I follow a fun and sassy lady on facebook who goes by Missy MWAC. I’ve always enjoyed her posts about the photography industry. They are tongue and cheek, silly, and good for a laugh.
Missy has posted this personal photo of hers with a text overlay several times since I began following her a few years ago. I’ve always just scrolled by.
But these days, this quote and photo hits me like a ton of bricks.
On October 13th of 2015, we lost my father in law after a long and courageous battle with a rare form of cancer.
All of a sudden, every photo I had ever taken of him, every photo from his childhood, every photo shared by friends and relatives seemed so much more important. More meaningful. And I remembered all the times I almost took a photo and I didn’t.
This July we were able to do something my father in law always wanted- to have all of his kids, all of their spouses and all of his grandchildren come to his cabin (that he had just finished building months before his diagnosis) in North Carolina at the same time. What you have to realize that “all” of us equals 18 people. And we live all across the country.
It was loud.
It was chaotic.
It was perfect.
I took a lot of photos on my iPhone of everyone playing games, taking in the amazing views on the back deck, and holding babies. We spent time grilling, playing cornhole, cards, and in beach chairs down by the lake. It was such a great time.
Two days into the trip, we had my friend and fellow photographer Beth come and take photos of the whole family. It’s a little more than miraculous that my friend Beth lives nearby. This cabin is in the middle of nowhere. Some of Beth’s family actually lives in the Frederick area and several years ago she hired me to photograph a family event of hers there. Three years later, here she was taking photos of my family on her home turf. Gotta love how the universe works.
While Beth was taking the photos, I know that many of us were ready for it to be over. It was hot. It was humid. The kids were restless. But Beth just kept smiling and worked through many different groupings, making sure to get everything we wanted.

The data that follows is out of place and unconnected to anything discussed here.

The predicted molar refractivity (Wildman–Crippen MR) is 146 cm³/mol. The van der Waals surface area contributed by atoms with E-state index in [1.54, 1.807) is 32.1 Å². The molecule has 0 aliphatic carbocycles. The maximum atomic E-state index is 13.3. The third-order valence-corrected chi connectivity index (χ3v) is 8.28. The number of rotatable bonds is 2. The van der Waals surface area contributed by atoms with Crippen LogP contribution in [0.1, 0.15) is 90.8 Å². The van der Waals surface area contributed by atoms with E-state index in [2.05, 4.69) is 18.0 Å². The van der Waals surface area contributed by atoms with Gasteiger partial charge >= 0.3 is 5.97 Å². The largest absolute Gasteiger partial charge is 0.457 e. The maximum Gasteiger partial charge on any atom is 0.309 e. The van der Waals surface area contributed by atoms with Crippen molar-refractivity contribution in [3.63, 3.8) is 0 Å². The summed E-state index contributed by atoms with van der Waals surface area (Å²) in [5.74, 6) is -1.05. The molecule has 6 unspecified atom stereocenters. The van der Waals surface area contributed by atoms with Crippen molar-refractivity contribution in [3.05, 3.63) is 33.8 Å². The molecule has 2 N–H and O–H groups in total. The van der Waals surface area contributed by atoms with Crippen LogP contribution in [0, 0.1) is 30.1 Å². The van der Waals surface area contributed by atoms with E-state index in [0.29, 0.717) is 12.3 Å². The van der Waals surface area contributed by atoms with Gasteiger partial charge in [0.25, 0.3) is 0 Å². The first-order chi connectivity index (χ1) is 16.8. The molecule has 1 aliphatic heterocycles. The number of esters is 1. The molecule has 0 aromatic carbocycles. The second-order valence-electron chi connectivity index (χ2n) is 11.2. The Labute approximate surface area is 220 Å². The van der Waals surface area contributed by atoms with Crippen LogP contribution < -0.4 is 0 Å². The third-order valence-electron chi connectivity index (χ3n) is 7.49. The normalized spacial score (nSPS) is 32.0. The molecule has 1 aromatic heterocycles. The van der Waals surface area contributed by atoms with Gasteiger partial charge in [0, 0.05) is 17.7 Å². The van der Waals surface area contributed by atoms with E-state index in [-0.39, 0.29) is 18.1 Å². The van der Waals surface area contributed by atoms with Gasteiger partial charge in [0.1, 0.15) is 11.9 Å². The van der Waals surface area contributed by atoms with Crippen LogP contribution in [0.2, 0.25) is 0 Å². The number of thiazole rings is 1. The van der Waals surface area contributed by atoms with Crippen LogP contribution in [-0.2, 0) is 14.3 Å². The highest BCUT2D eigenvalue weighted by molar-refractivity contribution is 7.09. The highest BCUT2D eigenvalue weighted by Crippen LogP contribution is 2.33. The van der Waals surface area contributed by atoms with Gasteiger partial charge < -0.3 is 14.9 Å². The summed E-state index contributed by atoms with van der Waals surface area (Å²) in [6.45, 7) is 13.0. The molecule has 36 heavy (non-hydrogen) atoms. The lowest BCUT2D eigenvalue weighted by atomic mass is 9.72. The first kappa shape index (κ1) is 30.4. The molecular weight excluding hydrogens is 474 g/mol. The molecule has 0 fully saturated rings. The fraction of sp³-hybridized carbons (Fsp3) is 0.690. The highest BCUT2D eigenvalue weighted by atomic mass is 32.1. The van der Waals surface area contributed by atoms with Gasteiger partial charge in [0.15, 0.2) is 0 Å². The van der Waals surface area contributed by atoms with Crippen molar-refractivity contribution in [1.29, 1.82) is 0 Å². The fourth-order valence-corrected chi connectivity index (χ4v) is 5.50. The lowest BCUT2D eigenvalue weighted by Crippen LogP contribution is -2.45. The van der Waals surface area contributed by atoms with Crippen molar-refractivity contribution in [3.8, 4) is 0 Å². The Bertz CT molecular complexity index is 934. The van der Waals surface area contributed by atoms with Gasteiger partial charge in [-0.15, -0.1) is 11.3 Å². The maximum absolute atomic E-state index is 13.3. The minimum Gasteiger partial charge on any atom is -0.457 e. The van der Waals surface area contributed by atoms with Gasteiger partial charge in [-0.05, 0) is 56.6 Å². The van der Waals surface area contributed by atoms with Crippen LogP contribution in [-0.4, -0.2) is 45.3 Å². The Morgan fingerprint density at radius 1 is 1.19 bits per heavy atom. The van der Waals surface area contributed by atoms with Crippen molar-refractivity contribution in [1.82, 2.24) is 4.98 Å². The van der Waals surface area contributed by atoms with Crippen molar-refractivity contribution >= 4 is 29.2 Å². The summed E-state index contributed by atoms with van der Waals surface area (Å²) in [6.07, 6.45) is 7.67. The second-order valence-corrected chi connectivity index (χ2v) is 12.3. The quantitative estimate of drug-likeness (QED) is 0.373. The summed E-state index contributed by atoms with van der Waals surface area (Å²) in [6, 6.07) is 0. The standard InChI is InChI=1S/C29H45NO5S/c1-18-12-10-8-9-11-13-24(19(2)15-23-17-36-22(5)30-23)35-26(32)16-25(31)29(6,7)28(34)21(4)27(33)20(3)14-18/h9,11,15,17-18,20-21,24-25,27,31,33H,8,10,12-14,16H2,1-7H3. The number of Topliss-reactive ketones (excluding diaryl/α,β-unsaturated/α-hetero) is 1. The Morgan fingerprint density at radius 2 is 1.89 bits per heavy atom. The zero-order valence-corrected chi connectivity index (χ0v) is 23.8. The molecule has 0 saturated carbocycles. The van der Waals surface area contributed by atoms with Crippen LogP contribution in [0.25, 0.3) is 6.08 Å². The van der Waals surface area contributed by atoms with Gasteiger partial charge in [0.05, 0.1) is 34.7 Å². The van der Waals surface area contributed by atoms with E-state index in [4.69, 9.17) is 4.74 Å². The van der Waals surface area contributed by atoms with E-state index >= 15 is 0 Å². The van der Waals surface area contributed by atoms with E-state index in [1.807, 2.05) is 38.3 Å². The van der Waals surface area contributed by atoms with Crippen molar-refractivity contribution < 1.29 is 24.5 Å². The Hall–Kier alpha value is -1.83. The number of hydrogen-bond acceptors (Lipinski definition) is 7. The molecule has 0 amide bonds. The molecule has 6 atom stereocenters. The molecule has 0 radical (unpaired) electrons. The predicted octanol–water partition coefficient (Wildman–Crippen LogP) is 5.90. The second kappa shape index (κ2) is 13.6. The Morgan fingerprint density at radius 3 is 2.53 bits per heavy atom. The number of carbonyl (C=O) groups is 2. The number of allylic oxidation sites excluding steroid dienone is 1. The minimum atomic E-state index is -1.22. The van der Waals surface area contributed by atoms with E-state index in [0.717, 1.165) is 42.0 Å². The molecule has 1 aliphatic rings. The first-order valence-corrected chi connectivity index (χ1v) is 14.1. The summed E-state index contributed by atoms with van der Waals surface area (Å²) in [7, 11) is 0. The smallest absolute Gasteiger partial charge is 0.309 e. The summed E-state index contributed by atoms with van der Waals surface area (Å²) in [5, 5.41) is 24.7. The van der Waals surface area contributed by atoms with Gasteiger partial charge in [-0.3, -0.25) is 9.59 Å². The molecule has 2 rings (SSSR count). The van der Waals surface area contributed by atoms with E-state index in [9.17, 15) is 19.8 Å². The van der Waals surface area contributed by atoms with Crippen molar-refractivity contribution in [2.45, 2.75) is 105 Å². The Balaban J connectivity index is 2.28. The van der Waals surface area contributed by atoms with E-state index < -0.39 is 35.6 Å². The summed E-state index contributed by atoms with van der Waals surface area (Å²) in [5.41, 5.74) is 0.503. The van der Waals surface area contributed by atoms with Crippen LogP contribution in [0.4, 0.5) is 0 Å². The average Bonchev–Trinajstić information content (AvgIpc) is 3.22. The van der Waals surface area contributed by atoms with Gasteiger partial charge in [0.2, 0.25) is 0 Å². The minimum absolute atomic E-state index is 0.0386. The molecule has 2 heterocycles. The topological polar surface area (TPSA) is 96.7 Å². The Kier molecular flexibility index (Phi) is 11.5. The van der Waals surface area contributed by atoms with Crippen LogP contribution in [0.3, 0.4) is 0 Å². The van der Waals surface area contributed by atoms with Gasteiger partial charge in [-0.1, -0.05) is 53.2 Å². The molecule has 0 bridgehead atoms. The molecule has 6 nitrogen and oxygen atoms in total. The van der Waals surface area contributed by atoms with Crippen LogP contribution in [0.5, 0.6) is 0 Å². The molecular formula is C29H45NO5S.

Three months after these photos were taken, Pops was gone. And all of a sudden, these photos were not just nice memories- they were priceless.
I know in the days leading up to the funeral, Joe and I looked at them a lot. I’m sure my sister in laws did, too.
At the funeral, two of those photos from the cabin were on easels at the front of the church.
Pops loved his family. His family was the #1 most important thing in his life. To have these photos… well, I just can’t say too much about it without tearing up. It’s the last time we were all together. It was the last time he was really feeling like himself.
Every year I get phone calls and emails from clients in need of photos ASAP. The photos I took are all they have left of someone they love.
And now here I am… and all of a sudden- I get it. I really, truly get it.
I thought I understood how important my career was. But now? Now I really know.
Whether you have someone like myself or Beth come and photograph your family, or you just have your iPhone, take the photos.
Take the photo even though you don’t have makeup on.
Take the photo even if you’re in a rush.
Take the photo even if you wish you had lost 15 pounds before vacation.
Take the damn selfie with them.
Just take it.
Because while it might not seem important now, just wait until it’s all you have left.
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